Overview: The Mountaineers took a ride on a roller coaster of results in 2013. They gained significant victories over nonconference opponents Bucknell, Delaware and Georgetown that elevated their hopes early in the season. But then the team absorbed losses to Sacred Heart and Quinnipiac that puzzled outside observers and coach Tom Gravante. Those setbacks contributed to a 2-3 record in the Northeast Conference that netted Mount St. Mary’s a fifth-place finish and a seat at home during the league tournament. Earning the conference's automatic qualifier to the NCAA tournament is the objective of every NEC team, but the Mountaineers may be especially eager since they have not had a postseason bid since 2010, when they were Metro Atlantic Athletic Conference champions.
Reason for optimism: With graduation taking a toll on last year’s offense (more on that later), the defense may prove to be the team’s strength until the offense finds its footing.
The close defense returns two of three starters, but senior defenseman Shane Pierce (seven ground balls and one caused turnover) is still sidelined by summer surgery on his meniscus and junior Kyle O’Brien (19 GB, 11 CT) only recently returned to practice after surgery to repair a separated shoulder.
But Gravante has been impressed by the play of juniors Nick Firman and Alex Stefkovich (14 GB, 11 CT) and sophomore Alex Kestler. Senior goalkeeper Chris Klaiber, who started in 2012 and posted an 11.57 goals-against average and a .449 save percentage, is poised to regain the starting role as junior Adam Borgogelli, who took over in the net last spring and registered an 11.19 goals-against average and a .498 save percentage, has transferred.
The defensive midfield is anchored by senior Brett Shukri (2 GB, 1 CT) and sophomore Tommy Lyons at pole and junior Braedon Graham and sophomore Evan Gormley (9 GB, 3 CT) at short stick.
And Gravante has been delighted by the hiring of former Maryland defenseman Joe Cinosky as the team’s defensive coordinator. Cinosky already has introduced several new exercises and drills to strengthen the defensive group and has brought an intensity to practices.
“I’m not nervous,” Gravante said of his thoughts on the defense. “I’m excited for them, and I know that they’re excited. They realize that it’s their time now.”
Reason for pessimism: Graduation sapped the offense of a combined 128 goals and 87 assists, and that was just the starting six attackmen and midfielders.
There’s no doubt that Mount St. Mary’s will have a more difficult time putting the ball in the net as frequently as attackmen Andrew Scalley (30 goals and 36 assists), Brett Schmidt (34, 26) and Cody Lehrer (28, 7) and midfielders Bryant Schmidt (12, 9), Daniel Stranix (13, 6) and Eric Ososki (11, 3) did last season.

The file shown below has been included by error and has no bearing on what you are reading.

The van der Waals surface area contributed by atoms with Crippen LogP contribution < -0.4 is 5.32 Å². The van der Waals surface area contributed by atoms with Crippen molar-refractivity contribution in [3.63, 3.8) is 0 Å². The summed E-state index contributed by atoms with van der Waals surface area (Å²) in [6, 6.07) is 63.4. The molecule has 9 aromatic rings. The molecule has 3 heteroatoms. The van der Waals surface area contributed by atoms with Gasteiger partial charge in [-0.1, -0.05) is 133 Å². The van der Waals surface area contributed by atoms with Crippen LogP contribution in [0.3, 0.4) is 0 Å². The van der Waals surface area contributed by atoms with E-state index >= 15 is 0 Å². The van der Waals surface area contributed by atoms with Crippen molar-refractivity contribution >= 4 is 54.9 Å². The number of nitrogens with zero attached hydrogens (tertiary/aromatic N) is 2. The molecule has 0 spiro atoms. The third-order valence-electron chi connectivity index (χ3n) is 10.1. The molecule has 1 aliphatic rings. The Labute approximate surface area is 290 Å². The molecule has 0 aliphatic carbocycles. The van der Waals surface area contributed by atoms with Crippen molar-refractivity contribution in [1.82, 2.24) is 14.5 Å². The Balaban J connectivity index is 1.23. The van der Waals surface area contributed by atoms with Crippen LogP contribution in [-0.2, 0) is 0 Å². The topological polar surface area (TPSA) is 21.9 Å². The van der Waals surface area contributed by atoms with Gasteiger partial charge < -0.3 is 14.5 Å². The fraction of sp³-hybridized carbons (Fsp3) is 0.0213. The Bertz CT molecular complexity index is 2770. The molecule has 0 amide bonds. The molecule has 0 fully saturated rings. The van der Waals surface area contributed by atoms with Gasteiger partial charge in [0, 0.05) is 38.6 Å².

Still, Gravante likes what he has seen thus far. Sophomore Ryne “Bubba” Johnson and junior Mark Hojnoski (2, 1) are poised to join junior Christian Durham (1, 0) as starters on attack. Sophomore Ryan Hibbs and freshman Ryan Lamon are also in the mix.
Junior Clayton Wainer (4, 0), seniors Mike Fields, Kyle McDonough, Greg Mulvaney and Bryden Pelletier (1, 3 at Division III Adams State), and sophomore Robert Jones are competing for spots on the first midfield.
“We have upperclassmen in the lineup,” Gravante said. “Now they don’t have playing minutes, but they were here last year and they practiced and they understand some of our base offenses and plays. So it’s not starting from scratch.”
Keep an eye on: The young and inexperienced offense could get a boost if the team can win its fair share of faceoffs.
Jon Marsalese (182 of 345 for 52.8 percent, 108 GB) has graduated, but juniors Mike Celmer and Nick Haley (7 of 25 for 28.0 percent, 5 GB) and freshman R.J. Beil have been battling each other in the preseason. If the season were to start today, Gravante said the job would be Celmer’s.
“He just got himself in incredible shape, and it’s working,” Gravante said. “Nick has more depth, but Mike is just outworking him right now. R.J. Beil is in the mix as well and brings a little more competition.”
What he said: One might expect that a team depleted by graduation would have lowered its sights on the upcoming season. But that’s not Gravante’s style. His passion for the game and optimistic view of life as a cancer survivor are matched by his view of his team’s potential.
“The expectation is the same as it was last year in terms of winning the conference,” Gravante said. “The only thing that I would hope from these guys is, let’s make it to the playoffs and go from there. We never present information to these kids in the form of, ‘We’ve got to win.’ We want them to play disciplined, to play committed, to play with passion, to play hard, and good things will happen. It’s a realistic goal that many other teams in the conference have. … It’s a different team, and it’s younger, but the goals are the same as last year’s.”